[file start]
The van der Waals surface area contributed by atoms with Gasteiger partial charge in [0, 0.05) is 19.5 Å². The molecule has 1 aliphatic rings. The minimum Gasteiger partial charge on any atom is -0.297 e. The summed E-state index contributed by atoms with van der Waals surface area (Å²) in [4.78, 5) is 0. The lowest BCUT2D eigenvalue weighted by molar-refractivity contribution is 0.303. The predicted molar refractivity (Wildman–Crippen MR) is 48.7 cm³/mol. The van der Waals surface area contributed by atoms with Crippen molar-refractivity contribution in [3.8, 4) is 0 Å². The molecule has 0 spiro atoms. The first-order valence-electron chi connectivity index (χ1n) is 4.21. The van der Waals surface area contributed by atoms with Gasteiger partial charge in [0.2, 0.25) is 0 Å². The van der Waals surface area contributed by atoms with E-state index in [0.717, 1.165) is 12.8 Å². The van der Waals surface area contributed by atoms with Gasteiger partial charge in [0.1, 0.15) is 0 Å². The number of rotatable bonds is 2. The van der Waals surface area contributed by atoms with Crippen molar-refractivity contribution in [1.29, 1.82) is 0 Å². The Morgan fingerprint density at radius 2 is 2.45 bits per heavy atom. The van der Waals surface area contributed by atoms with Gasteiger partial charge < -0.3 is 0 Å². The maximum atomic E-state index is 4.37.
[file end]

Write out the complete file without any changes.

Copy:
The van der Waals surface area contributed by atoms with Gasteiger partial charge in [0, 0.05) is 19.5 Å². The molecule has 1 aliphatic rings. The minimum Gasteiger partial charge on any atom is -0.297 e. The summed E-state index contributed by atoms with van der Waals surface area (Å²) in [4.78, 5) is 0. The lowest BCUT2D eigenvalue weighted by molar-refractivity contribution is 0.303. The predicted molar refractivity (Wildman–Crippen MR) is 48.7 cm³/mol. The van der Waals surface area contributed by atoms with Crippen molar-refractivity contribution in [3.8, 4) is 0 Å². The molecule has 0 spiro atoms. The first-order valence-electron chi connectivity index (χ1n) is 4.21. The van der Waals surface area contributed by atoms with Gasteiger partial charge in [0.2, 0.25) is 0 Å². The van der Waals surface area contributed by atoms with E-state index in [0.717, 1.165) is 12.8 Å². The van der Waals surface area contributed by atoms with Gasteiger partial charge in [0.1, 0.15) is 0 Å². The number of rotatable bonds is 2. The van der Waals surface area contributed by atoms with Crippen molar-refractivity contribution in [1.29, 1.82) is 0 Å². The Morgan fingerprint density at radius 2 is 2.45 bits per heavy atom. The van der Waals surface area contributed by atoms with Gasteiger partial charge < -0.3 is 0 Å². The maximum atomic E-state index is 4.37.